In fact, stress has become a natural component of even the youngest children's lives, making the concept of a carefree childhood nearly obsolete (Large, 1999). According to Large, "Students reported more unique stressors, such as having to contend with a physical disability, parents' divorcing, or financial pressure at home. Students also can experience the distress of 'victimization' at school -- teasing, intimidation, bullying, and sexual harassment from other students. Domestic violence and other forms of abuse and neglect at home can also contribute to the stressful lives of some children" (p. 39). As a result, educators are increasingly encountering a wide range of these stressors on their students and the effects of these stressful situations in their school; as a result, academic problems, behavioral problems, children's complaints of stomachaches or headaches, and substance abuse all may be related to excessive levels of stress in student's lives (Coleman et al., 2001).

The consequences of these disturbing trends are discussed further below.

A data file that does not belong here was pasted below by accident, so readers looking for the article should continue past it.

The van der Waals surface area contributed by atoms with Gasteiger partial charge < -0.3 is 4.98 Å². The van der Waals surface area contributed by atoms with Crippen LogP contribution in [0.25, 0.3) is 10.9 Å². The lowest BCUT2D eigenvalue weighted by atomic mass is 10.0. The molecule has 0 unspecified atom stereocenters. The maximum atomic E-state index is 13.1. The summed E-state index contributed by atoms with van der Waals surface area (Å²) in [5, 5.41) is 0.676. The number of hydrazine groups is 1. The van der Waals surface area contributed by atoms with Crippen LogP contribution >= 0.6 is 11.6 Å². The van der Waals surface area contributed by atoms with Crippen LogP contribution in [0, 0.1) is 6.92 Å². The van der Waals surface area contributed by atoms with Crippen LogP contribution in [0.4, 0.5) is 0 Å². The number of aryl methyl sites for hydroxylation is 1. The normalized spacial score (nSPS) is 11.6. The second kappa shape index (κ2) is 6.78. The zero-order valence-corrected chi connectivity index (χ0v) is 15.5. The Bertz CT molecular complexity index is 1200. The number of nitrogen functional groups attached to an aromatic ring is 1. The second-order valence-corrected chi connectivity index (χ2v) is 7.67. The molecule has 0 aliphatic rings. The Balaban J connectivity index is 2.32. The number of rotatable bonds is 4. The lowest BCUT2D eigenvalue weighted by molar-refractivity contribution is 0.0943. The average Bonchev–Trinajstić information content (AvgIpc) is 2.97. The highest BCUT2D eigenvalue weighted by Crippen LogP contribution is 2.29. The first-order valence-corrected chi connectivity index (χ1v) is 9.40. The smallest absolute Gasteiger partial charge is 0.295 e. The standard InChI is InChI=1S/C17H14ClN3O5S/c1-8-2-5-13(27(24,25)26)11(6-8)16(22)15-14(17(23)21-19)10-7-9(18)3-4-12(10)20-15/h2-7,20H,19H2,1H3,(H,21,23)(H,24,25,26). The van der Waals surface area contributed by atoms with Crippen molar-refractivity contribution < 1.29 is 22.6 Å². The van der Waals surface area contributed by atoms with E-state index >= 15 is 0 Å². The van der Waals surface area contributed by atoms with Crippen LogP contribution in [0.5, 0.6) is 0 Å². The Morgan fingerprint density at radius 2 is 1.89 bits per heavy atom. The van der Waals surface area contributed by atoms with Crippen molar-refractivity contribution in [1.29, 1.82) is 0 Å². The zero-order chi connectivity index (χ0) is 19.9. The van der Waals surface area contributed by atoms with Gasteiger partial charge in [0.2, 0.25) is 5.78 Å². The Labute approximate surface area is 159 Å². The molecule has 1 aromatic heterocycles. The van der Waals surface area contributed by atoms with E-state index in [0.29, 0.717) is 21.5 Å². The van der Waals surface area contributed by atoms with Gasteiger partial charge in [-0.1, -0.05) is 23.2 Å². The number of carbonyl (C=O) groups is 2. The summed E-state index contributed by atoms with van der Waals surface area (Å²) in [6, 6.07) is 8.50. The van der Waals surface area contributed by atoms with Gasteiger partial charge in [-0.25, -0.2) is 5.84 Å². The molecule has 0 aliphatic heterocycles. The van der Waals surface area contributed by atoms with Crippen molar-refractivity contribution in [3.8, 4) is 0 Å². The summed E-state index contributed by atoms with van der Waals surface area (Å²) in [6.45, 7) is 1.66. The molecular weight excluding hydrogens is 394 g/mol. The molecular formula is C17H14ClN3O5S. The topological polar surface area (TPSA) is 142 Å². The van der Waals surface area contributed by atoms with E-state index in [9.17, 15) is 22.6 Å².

Stress and Burnout as They Relate to Principals.

According to Neumann and Reichel (1993), stress and burnout in organizations have become the focus of an increasing number of studies in recent years. These authors define burnout as "a syndrome or a state of physical, emotional, and mental exhaustion, as well as cynicism towards one's work in response to chronic organizational stressors"; the emotional exhaustion component is one of the more extreme varieties of work-related stresses and manifests itself in employees as a general loss of feeling, concern, trust, interest, and spirit (Neumann & Reichel, 1993).

Citing the results of previous researchers, these authors also note that when elementary school principals experience stress-related burnout, their emotional reserves are depleted and they no longer feel they are able to give of themselves at a psychological level. In this regard, Etzion (1984) characterized the emotional exhaustion dimension of burnout to "feeling depressed, trapped, hopeless"; people who feel this way frequently loss interest in occupational goals and the people they are supposed to manage (Neumann & Reichel, 1993).